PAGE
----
The Isle of Man
The Isle of Man has a long history of independence. Set defiantly in the middle of the Irish Sea, the Island has its own language. It also boasts one of the World’s oldest parliaments, it has its own tax laws and it is fast forging a thoroughly modern reputation as one of Europe’s most dynamic and tech-friendly places to do business. The Isle of Man is undeniably a place with a lot going on.
image source: jay-jerry
The peculiar tax status of the Isle of Man has attracted a wealth of different businesses over the years – not to mention a higher than average concentration of multi-millionaires. Most prominently perhaps, the Island’s super-photogenic green hills have combined with those famously favourable tax rates to make it one of the film industry’s most sought-after locations. Harry Potter and Chamber of Secrets is perhaps the biggest of the bunch, although no fewer than 13 other major features have also been set there, including Waking Ned, Belle and Spooks: The Greater Good.
The Isle of Man and a Tech Boom
Whilst there is abundant history to be taken in around the island’s misty hill tops and hidden valleys, visitors are increasingly arriving with the future rather than the past in their sights. For example, the Manx parliament’s embrace of Bitcoin – the digital cryptocurrency that promises to do away entirely with currency exchange – has pulled in some of the world’s most imaginative and adventurous digital entrepreneurs. They’re calling it the Bitcoin capital of the world. In the process, a digital hotspot has been built up – a mini Silicon Valley – where various communications, IT, accounting and casino online operators are creating a high earning – high skills economy. Looking for a job on the Isle of Man is by no means the worst reason for making the trip.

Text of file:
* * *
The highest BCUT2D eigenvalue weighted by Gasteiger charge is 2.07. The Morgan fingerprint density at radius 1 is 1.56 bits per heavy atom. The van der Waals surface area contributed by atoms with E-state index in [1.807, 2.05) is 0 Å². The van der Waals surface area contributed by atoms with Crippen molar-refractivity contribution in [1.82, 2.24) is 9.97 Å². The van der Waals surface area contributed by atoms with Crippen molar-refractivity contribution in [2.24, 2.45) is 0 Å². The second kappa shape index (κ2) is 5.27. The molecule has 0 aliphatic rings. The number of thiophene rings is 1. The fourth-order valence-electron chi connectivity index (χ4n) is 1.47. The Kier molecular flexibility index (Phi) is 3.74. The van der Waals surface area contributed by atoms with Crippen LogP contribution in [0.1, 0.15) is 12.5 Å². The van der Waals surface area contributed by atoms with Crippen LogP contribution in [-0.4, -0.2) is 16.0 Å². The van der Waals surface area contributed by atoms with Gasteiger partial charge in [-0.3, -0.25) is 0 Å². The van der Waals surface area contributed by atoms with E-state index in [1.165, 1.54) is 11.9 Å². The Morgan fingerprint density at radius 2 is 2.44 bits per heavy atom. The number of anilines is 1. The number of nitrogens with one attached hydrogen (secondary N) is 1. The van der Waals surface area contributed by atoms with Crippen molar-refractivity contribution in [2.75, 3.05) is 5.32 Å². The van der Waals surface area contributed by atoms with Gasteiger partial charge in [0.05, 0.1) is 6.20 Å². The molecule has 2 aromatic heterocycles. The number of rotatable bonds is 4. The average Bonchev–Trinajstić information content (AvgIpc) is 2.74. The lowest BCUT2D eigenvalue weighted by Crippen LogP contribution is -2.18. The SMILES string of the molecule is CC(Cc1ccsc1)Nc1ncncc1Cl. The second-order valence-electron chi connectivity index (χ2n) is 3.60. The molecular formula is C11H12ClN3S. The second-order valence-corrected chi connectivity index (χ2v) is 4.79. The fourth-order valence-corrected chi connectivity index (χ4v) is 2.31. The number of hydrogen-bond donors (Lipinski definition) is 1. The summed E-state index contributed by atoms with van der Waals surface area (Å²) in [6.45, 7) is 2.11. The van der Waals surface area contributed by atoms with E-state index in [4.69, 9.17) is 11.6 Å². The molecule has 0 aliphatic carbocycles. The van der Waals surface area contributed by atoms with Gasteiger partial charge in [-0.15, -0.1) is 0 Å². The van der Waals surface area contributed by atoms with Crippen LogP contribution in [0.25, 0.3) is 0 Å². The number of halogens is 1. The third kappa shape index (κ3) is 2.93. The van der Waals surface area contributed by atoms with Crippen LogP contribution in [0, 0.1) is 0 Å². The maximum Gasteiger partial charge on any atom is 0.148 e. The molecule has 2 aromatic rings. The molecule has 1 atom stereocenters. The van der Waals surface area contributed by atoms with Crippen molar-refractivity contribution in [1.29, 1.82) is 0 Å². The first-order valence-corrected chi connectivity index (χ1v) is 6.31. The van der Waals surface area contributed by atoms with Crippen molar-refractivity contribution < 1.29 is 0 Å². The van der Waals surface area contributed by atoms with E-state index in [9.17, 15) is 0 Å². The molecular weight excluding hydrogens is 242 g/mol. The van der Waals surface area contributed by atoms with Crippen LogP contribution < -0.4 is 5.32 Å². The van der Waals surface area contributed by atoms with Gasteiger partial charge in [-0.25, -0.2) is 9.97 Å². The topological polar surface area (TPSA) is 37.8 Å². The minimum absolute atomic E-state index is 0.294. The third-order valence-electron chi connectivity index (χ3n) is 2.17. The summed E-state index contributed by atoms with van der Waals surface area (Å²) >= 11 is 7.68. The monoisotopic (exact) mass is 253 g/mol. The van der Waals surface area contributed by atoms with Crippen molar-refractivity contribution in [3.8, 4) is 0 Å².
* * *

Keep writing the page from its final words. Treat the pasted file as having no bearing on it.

image source: Francis Storr
A Taste of Home with a Twist
Away from the cut and thrust of big business, there are plenty of recreational reasons to spend some time amongst the Manxmen. Although they have much in common with both the Irish and the British, they do so in their own peculiar way. It’s like being abroad and being at home all at the same time – and besides, everybody likes a boat trip. The crossing from Dublin takes around three hours – just long enough to get your sea legs!
Once ashore, the island is perfectly geared up for tourists. There are hotels and restaurants galore and of course there is the annual TT race meeting. For anyone who is into motorcycling, the IOM is an international Mecca. From May 28th to 10th June 2016, the Island will be a roaring inferno of two-wheeled mayhem. The rest of the time it’s ordinarily peaceful roads are perfectly suited to cyclists and walkers. But it is fair to say that the two do not necessarily mix that well!
image source: Jonathan Camp
For those of a peaceful persuasion there is still a Victorian train that carries summer passengers up to the highest point of the island – Snaefell at 2,036 feet above sea level. They say on a clear day you can see all of the Seven Kingdoms – England, Ireland, Scotland, Wales, the Isle of Man and the ‘kingdoms of heaven’ and the sea. There aren’t many places you can say that about! It may only stretch to 572 square kilometres, but old and new, for tourists and technophiles alike, the Isle of Man has plenty to offer.
Written by Ewan Roche: Ewan has been writing for as long as he can remember – probably even before he started talking, he reckons! He studied languages and geography and nowadays he loves nothing more than books and good food.
Further Reading: Travel The UK with The Life of Stuff